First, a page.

And if you like Gio Ponti, you have to like Einstein. Beaten only a head in the Grade I Pacific Classic by Richard’s Kid, Einstein is the rare horse that has no boundariesturf, synthetics, dirt, he has seen and conquered them all, earning graded stakes on each surface. The 7-year-old horse won the Grade I Santa Anita Handicap there in March against a quality field, and has had a breather since his loss in the Pacific Classic. The Breeders’ Cup Classic has been the goal for this black beauty all year-long, and it would be a sweet victory if he was to taste success in the Classic to cap his long career before retirement to stud.

Richard’s Kid’s victory over Einstein in the Pacific Classic came as a shock to everyone but his trainer, Bob Baffert. The 4-year-old colt proved his triumph over the tested Grade I winner was no fluke when he came back in the Grade I Goodwood and finished a blazing third to Gitano Hernando and Colonel John. Though he doesn’t have the resume of most of the horses in this Classic field, Richard’s Kid proved he is a force to be reckoned with, and will come running late when the field turns for home; his class suggests he won’t be able to look Rip Van Winkle or Zenyatta in the eye, however.

One horse who’s always been a puzzle is Colonel John. A gorgeous colt with beautiful breeding, Colonel John hadn’t won since the 2008 Travers when he cinched the 1-mile Wickerr Stakes on turf this past July at Der Mar. Since then, he has continued on a losing streak, though he was right at the winner’s throatlatch in the Grade I Goodwood on October 10th. When it comes to backing the Colonel, I’d rather see him at a mile and in a smaller field; it’d be a shock to me if he was finally able to take down this caliber of competition when it counts.

Speaking of horses on a losing streak, as much as I can’t support Colonel John in big field going over a mile, I can’t help but feel the Kentucky Derby winner still stands a chance at redemption. Mine That Bird hasn’t won since his signature performance on the first Saturday of May, but he has been plagued with bad rides; his best shot after the Derby was in the Preakness, but as he came rocketing from last place under a smart ride by Mike Smith, he ran into the freak that is Rachel Alexandra, and became just another snack on her monstrous smorgasbord of champions. Now that he’s back with the jockey who etched him in the record books, Mine That Bird’s running style has been cemented. His only hiccup was put into words by Mr. Borel, who stated the Derby Bird just wasn’t as good on synthetics as the dirt. But now that he has the Goodwood under his belt, might he come back to the same winning form he had on the synthetics at Woodbine, where he reeled off four in a row? What’s more, ask yourself if you can risk tossing out this gelding who won the Kentucky Derby at 50-1?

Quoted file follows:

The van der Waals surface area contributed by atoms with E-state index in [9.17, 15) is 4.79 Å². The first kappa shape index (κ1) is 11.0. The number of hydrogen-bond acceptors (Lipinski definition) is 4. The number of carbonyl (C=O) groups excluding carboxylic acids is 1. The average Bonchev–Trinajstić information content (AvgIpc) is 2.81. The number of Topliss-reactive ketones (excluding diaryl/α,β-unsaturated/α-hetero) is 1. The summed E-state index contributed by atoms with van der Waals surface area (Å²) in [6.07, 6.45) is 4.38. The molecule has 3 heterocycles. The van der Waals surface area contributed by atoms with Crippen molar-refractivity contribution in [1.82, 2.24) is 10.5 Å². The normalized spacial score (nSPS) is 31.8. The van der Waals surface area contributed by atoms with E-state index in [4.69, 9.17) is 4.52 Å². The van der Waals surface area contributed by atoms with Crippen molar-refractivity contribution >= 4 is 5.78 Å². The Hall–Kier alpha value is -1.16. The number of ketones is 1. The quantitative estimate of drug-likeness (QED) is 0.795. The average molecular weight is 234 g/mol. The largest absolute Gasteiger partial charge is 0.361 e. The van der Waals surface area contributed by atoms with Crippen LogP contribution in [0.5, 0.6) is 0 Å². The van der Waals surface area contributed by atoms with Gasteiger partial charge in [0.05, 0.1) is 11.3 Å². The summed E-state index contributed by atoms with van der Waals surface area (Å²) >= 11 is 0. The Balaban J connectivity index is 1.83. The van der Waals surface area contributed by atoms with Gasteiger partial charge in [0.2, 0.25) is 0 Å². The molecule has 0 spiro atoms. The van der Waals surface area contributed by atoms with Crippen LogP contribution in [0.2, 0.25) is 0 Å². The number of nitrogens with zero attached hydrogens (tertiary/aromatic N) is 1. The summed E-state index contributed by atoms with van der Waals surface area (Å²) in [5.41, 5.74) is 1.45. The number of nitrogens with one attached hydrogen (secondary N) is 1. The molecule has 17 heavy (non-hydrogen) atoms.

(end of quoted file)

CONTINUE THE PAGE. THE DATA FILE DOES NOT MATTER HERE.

Summer BirdAnd what about the “other Bird?” Currently listed as the morning line’s third choice at 9-2, Summer Bird has been a model of consistency since his coming out party at the Belmont Stakes, where he won at odds of 11-1. Only beaten since by Rachel Alexandra in the Haskell, Summer Bird has taken both the Travers and the Jockey Club Gold Cup on his campaign for 3-year-old male of the year. Since winning the Gold Cup, Summer Bird has been training up to the Breeders’ Cup Classic, taking the same route as the Curlin of 2008, and looks to be handed the same fate as his champion predecessor. At least there was a red flag for Curlin when he tried turf for the first time and finished second to Red Rocks in the Man o’ War to wonder if he wouldn’t run as well over the synthetics; Summer Bird has had no such test to clue us in on how he will fare over a non-dirt track. Sure, he has trained well at Santa Anita, but so did Curlin. If Summer Bird wins the Breeders’ Cup Classic over the Pro-Ride, he will have accomplished a wonder few horses could hope to emulate, and I will have to regard him as one of the top choices for Horse of the Year, as well as one of the top 3-year-olds of this decade.